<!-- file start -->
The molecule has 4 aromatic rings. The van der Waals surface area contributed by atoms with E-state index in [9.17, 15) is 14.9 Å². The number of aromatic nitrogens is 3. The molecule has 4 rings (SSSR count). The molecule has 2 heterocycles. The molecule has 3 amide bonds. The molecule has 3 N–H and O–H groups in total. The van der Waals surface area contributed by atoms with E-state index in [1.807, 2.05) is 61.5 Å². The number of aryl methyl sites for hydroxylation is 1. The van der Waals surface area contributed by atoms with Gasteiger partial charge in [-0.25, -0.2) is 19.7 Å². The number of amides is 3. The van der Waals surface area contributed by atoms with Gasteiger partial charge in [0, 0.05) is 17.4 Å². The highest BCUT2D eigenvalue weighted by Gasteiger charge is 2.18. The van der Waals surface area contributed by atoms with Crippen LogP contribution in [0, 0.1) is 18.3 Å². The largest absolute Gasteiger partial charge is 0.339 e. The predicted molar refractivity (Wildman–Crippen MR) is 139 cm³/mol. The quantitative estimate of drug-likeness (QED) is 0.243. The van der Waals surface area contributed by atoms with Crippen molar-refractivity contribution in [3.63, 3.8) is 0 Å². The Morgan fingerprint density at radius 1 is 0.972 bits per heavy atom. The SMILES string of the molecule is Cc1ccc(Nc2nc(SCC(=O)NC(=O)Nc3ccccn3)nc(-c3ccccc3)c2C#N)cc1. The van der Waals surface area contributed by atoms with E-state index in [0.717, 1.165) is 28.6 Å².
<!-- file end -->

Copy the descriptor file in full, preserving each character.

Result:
The molecule has 4 aromatic rings. The van der Waals surface area contributed by atoms with E-state index in [9.17, 15) is 14.9 Å². The number of aromatic nitrogens is 3. The molecule has 4 rings (SSSR count). The molecule has 2 heterocycles. The molecule has 3 amide bonds. The molecule has 3 N–H and O–H groups in total. The van der Waals surface area contributed by atoms with E-state index in [1.807, 2.05) is 61.5 Å². The number of aryl methyl sites for hydroxylation is 1. The van der Waals surface area contributed by atoms with Gasteiger partial charge in [-0.25, -0.2) is 19.7 Å². The number of amides is 3. The van der Waals surface area contributed by atoms with Gasteiger partial charge in [0, 0.05) is 17.4 Å². The highest BCUT2D eigenvalue weighted by Gasteiger charge is 2.18. The van der Waals surface area contributed by atoms with Crippen LogP contribution in [0, 0.1) is 18.3 Å². The largest absolute Gasteiger partial charge is 0.339 e. The predicted molar refractivity (Wildman–Crippen MR) is 139 cm³/mol. The quantitative estimate of drug-likeness (QED) is 0.243. The van der Waals surface area contributed by atoms with Crippen molar-refractivity contribution in [3.63, 3.8) is 0 Å². The Morgan fingerprint density at radius 1 is 0.972 bits per heavy atom. The SMILES string of the molecule is Cc1ccc(Nc2nc(SCC(=O)NC(=O)Nc3ccccn3)nc(-c3ccccc3)c2C#N)cc1. The van der Waals surface area contributed by atoms with E-state index in [0.717, 1.165) is 28.6 Å².